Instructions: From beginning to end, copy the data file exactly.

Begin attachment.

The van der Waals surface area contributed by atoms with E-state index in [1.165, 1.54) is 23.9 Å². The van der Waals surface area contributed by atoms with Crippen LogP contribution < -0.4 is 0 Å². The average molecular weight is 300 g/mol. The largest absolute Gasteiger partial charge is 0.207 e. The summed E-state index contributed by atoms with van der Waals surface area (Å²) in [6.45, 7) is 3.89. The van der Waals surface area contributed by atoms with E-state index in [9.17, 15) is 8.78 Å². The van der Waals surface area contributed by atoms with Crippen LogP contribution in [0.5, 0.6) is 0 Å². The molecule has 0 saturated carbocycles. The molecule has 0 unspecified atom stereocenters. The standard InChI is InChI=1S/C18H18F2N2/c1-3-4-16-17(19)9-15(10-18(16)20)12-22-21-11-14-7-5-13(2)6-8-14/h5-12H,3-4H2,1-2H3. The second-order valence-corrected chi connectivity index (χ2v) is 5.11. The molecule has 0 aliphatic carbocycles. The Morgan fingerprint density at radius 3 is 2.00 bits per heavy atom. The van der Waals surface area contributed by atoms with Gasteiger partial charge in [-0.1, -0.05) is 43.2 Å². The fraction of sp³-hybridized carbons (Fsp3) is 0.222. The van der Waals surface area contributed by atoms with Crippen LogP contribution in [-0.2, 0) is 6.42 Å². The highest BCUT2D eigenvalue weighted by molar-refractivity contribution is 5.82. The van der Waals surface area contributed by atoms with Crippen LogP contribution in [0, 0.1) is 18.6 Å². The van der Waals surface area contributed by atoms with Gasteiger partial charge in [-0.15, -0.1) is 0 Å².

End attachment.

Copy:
The van der Waals surface area contributed by atoms with E-state index in [1.165, 1.54) is 23.9 Å². The van der Waals surface area contributed by atoms with Crippen LogP contribution < -0.4 is 0 Å². The average molecular weight is 300 g/mol. The largest absolute Gasteiger partial charge is 0.207 e. The summed E-state index contributed by atoms with van der Waals surface area (Å²) in [6.45, 7) is 3.89. The van der Waals surface area contributed by atoms with E-state index in [9.17, 15) is 8.78 Å². The van der Waals surface area contributed by atoms with Crippen LogP contribution in [0.5, 0.6) is 0 Å². The molecule has 0 saturated carbocycles. The molecule has 0 unspecified atom stereocenters. The standard InChI is InChI=1S/C18H18F2N2/c1-3-4-16-17(19)9-15(10-18(16)20)12-22-21-11-14-7-5-13(2)6-8-14/h5-12H,3-4H2,1-2H3. The second-order valence-corrected chi connectivity index (χ2v) is 5.11. The molecule has 0 aliphatic carbocycles. The Morgan fingerprint density at radius 3 is 2.00 bits per heavy atom. The van der Waals surface area contributed by atoms with Gasteiger partial charge in [-0.1, -0.05) is 43.2 Å². The fraction of sp³-hybridized carbons (Fsp3) is 0.222. The van der Waals surface area contributed by atoms with Crippen LogP contribution in [-0.2, 0) is 6.42 Å². The highest BCUT2D eigenvalue weighted by molar-refractivity contribution is 5.82. The van der Waals surface area contributed by atoms with Crippen LogP contribution in [0, 0.1) is 18.6 Å². The van der Waals surface area contributed by atoms with Gasteiger partial charge in [-0.15, -0.1) is 0 Å².